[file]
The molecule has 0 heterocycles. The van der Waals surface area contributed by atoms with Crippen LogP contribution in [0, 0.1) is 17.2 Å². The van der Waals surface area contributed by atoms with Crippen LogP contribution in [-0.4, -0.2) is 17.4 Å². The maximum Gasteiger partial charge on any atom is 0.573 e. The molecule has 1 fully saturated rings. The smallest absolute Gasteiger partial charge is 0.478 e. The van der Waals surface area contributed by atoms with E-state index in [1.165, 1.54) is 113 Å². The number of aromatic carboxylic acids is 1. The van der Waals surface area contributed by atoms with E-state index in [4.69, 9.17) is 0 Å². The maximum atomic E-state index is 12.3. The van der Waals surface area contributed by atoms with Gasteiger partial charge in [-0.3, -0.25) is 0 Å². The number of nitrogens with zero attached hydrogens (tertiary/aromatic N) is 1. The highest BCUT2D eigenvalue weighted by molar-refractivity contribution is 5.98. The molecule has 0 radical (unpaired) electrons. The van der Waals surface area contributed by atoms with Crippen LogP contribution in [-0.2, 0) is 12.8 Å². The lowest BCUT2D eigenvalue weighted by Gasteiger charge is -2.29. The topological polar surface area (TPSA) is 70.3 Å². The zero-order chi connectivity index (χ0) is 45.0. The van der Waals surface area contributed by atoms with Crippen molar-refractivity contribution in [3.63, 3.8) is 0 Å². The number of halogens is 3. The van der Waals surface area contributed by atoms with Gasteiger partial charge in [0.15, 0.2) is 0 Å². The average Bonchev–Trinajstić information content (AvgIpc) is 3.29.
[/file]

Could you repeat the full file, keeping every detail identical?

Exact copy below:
The molecule has 0 heterocycles. The van der Waals surface area contributed by atoms with Crippen LogP contribution in [0, 0.1) is 17.2 Å². The van der Waals surface area contributed by atoms with Crippen LogP contribution in [-0.4, -0.2) is 17.4 Å². The maximum Gasteiger partial charge on any atom is 0.573 e. The molecule has 1 fully saturated rings. The smallest absolute Gasteiger partial charge is 0.478 e. The van der Waals surface area contributed by atoms with E-state index in [1.165, 1.54) is 113 Å². The number of aromatic carboxylic acids is 1. The van der Waals surface area contributed by atoms with E-state index in [4.69, 9.17) is 0 Å². The maximum atomic E-state index is 12.3. The van der Waals surface area contributed by atoms with Gasteiger partial charge in [-0.3, -0.25) is 0 Å². The number of nitrogens with zero attached hydrogens (tertiary/aromatic N) is 1. The highest BCUT2D eigenvalue weighted by molar-refractivity contribution is 5.98. The molecule has 0 radical (unpaired) electrons. The van der Waals surface area contributed by atoms with Crippen LogP contribution in [-0.2, 0) is 12.8 Å². The lowest BCUT2D eigenvalue weighted by Gasteiger charge is -2.29. The topological polar surface area (TPSA) is 70.3 Å². The zero-order chi connectivity index (χ0) is 45.0. The van der Waals surface area contributed by atoms with Crippen molar-refractivity contribution in [3.63, 3.8) is 0 Å². The number of halogens is 3. The van der Waals surface area contributed by atoms with Gasteiger partial charge in [0.15, 0.2) is 0 Å². The average Bonchev–Trinajstić information content (AvgIpc) is 3.29.